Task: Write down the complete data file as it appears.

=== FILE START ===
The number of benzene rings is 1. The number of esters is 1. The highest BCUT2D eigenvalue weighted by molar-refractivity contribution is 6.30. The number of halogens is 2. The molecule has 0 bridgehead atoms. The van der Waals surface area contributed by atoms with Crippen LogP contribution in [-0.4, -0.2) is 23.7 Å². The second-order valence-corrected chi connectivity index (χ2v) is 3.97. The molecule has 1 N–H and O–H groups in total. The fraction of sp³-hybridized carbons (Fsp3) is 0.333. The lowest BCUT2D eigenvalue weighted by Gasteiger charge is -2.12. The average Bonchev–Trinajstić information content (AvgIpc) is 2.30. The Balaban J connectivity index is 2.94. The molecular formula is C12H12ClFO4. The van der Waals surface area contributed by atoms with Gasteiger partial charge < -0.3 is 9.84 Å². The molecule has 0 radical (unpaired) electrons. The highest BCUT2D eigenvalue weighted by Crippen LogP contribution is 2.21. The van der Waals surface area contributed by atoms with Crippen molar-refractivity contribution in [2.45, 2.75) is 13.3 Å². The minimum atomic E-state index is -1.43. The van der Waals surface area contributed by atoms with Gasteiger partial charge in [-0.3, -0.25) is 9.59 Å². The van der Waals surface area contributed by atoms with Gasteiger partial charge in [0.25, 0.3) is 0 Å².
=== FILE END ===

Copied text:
The number of benzene rings is 1. The number of esters is 1. The highest BCUT2D eigenvalue weighted by molar-refractivity contribution is 6.30. The number of halogens is 2. The molecule has 0 bridgehead atoms. The van der Waals surface area contributed by atoms with Crippen LogP contribution in [-0.4, -0.2) is 23.7 Å². The second-order valence-corrected chi connectivity index (χ2v) is 3.97. The molecule has 1 N–H and O–H groups in total. The fraction of sp³-hybridized carbons (Fsp3) is 0.333. The lowest BCUT2D eigenvalue weighted by Gasteiger charge is -2.12. The average Bonchev–Trinajstić information content (AvgIpc) is 2.30. The Balaban J connectivity index is 2.94. The molecular formula is C12H12ClFO4. The van der Waals surface area contributed by atoms with Gasteiger partial charge < -0.3 is 9.84 Å². The molecule has 0 radical (unpaired) electrons. The highest BCUT2D eigenvalue weighted by Crippen LogP contribution is 2.21. The van der Waals surface area contributed by atoms with Crippen molar-refractivity contribution in [2.45, 2.75) is 13.3 Å². The minimum atomic E-state index is -1.43. The van der Waals surface area contributed by atoms with Gasteiger partial charge in [-0.3, -0.25) is 9.59 Å². The van der Waals surface area contributed by atoms with Gasteiger partial charge in [0.25, 0.3) is 0 Å².